4.2) Funding the entire lump sum

All your sources of income will fund the accumulation period for this desired lump sum.

Source

Method

The value in 17 years from now at 4% growth rate

Current assets

Cash flow revised (total income – total expenses)

$1,139,000

Working assets contributions

$909,075

Insurance fund

Life policies, pension, and social security fund

$365,000

Total

$2,413,075

The value of motor vehicles is not included in the revised assets because they depreciate with time and lose value and hence you will be making a loss. You are only able to raise $2,413,075 of the $6,441,818 creating a deficit $4,028,743. The options are

· Increasing your rate of return on your venture portfolio from 6% to 27% to cover the deficit. This will give $4,090,838 which is equal to the cash deficit from your retirement lump sum. However, leveraging your investment at such a rate can produce desired returns but it is very risky, and I would not recommend it.

· You can delay your retirement to 70 years which will add some income to your retirement fund, but it will not meet your entire lump sum fund.

· Scale down your retirement lump sum to $141,946 annually which will cover the entire $2,413,075.

I recommend scaling down your retirement lump sum.

CONCLUSION

All recommendations in this report are arrived from a comprehensive analysis of your current situation according to the data provided. While I have made every effort to provide you with the best plan to ensure successful financial success, commitment and discipline is key to the success of this plan. If you commit to the recommended plan with dedication, you are likely to achieve your future goals.

References

Brinson, G. P., Singer, B. D. & Beebower. G. L. (1991). Determinant of Portfolio Performance II: An Update. Financial Analyst Journal. Charlottesville, VA.

Kahn, M. Y. & Jain, P. K. (2005). Basic Financial management. Tata McGraw-Hill Education.

Ramsey, D. (2013). The Total Money Makeover: A Proven Plan for Financial Fitness. Classic Edition

Tibergien, M. C. & Pomering, R. (2005). Practice Made Perfect: The Discipline of Business Management For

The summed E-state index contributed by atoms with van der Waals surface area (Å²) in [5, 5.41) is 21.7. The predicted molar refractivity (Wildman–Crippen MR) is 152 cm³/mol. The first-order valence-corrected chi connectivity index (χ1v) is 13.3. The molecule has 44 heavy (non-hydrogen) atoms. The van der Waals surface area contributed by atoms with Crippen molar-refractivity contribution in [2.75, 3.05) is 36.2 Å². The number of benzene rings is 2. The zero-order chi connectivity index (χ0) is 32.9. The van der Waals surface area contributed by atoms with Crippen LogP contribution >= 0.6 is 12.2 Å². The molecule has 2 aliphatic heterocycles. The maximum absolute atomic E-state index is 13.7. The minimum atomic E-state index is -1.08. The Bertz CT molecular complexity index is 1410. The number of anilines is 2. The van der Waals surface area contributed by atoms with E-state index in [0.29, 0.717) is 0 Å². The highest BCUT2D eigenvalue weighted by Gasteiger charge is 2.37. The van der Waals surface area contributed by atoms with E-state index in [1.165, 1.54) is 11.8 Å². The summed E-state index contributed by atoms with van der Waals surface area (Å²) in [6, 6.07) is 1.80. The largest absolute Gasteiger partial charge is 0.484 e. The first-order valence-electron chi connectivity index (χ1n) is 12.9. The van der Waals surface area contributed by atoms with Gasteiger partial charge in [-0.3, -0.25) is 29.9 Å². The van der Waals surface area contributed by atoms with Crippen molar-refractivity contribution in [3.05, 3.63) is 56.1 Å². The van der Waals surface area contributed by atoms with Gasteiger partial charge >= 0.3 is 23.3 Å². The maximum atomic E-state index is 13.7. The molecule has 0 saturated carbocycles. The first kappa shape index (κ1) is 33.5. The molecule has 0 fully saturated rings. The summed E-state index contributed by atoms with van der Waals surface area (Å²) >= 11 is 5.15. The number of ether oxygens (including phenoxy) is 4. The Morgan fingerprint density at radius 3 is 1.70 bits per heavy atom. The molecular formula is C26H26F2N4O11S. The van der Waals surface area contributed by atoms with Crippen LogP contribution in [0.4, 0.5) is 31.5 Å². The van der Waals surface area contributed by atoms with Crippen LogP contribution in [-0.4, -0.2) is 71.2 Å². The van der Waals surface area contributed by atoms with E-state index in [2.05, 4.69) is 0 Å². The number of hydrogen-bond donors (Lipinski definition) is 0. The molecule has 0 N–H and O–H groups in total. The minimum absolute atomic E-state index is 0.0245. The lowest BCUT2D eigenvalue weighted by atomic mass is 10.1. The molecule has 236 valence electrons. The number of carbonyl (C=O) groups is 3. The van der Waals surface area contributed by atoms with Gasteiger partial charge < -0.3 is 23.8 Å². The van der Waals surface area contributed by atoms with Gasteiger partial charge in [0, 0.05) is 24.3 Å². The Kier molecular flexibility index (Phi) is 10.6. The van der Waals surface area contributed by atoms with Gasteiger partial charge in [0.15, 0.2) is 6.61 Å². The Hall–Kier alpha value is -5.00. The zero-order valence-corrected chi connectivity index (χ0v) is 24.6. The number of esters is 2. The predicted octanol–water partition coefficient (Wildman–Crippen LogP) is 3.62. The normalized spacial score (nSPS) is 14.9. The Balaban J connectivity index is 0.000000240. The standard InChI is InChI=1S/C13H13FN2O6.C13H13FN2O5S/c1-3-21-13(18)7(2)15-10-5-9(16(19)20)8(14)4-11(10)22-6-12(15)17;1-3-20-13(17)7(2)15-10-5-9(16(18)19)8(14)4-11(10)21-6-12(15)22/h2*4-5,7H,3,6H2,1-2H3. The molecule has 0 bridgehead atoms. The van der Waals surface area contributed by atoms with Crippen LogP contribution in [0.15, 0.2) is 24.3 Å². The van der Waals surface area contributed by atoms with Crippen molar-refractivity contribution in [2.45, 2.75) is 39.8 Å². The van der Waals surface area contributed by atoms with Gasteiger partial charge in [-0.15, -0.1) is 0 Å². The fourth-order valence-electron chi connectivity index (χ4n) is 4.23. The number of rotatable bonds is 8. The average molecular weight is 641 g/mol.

CURRENT AND EXPECTED WORKING ASSET INCOME

Current Income from offices Rental Flats income Rental car Total 18840 16400 0 35240 Expected Income from offices Rental Flats income Rental car Total 28260 22400 2815 53475

Type of Income

Value in $

ASSETS ALLOCATION PROFILE

Value property Motor vehicles Cash value Insurance Cash and cash equivalents 510500 7000 290000 35694

STRATEGIC ASSET ALLOCATION

Value property Motor vehicles Cash value Insurance Cash and cash equivalents 647100 85400 141100 161139

RISK MANAGEMENT ALLOCATION

Amount Life insurance Personal and family insurance Property insurance Motor insurance 110000 1250 74750 250

YOUR ASSETS AND LIABILITIES

Total Assets Old Expected 843194 1034639 Total Liabilities Old Expected 574500 464500

EXPECTED INCOME CASH FLOW

Amount Expected surplus from first option Expected surplus from second option Expected surplus from third otpion 49045 59030 76470

,

PAUL’S FINANCIAL PLAN 2018 13

PERSONAL FINANCIAL PLAN FOR PAUL WALKER

April 19, 2018

Prepared by (Students name)

P.O Box (Box number)

(Physical Address)

(Email address)

Clients Personal Information

Details

First name

Paul

Birthdates

13/05/1969

Gender

Male

Status

Married

Retirement Age

66

Life Expectancy

85

Risk Tolerance level

Moderate

Life Insurance

$100,000

Term Insurance

$190,000

Cash Value Insurance

$9,700

Net Worth

Total assets

$743,254

Total liabilities

$574,500

Cash Flow

Income

$81,240

Total expenses

$46,750

Pension & Social Security Information (Annual)

Pension

$10,000

Pension rate

0.00%

Social security start age

66

Social security rate

2.5%

Social security amount

$65,000

FINANCIAL GOALS

Your Details

Table 1: Current net worth statement

Details

Current situation

Total Assets

$743,254

Income (Annually)

$81,240

Net worth (Annually)

$637,754

Working Assets

$547,103

Income from working assets (Annually)

$35,240

Total Liabilities

$574,500

Your problems

· You have a problem managing your cash flow

· Underutilization of your assets for maximum benefits

· You do not have proper insurance coverage for yourself and your family.

· You don’t have a proper retirement plan to fund your retirement lump sum fund.

Your Goals

The following are your goals in their order of importance from the highest to the lowest. All the cost is stated according to the value of the dollar today.

· You would like to retire at the age of 65.

· Achieve an annual financial growth of 4% that translates to an income after-tax of $6,545 until the last day of your life expectancy of 85 years.

· You wish to start a groceries store after retirement to boost his income (the start capital for a groceries store is $250,000).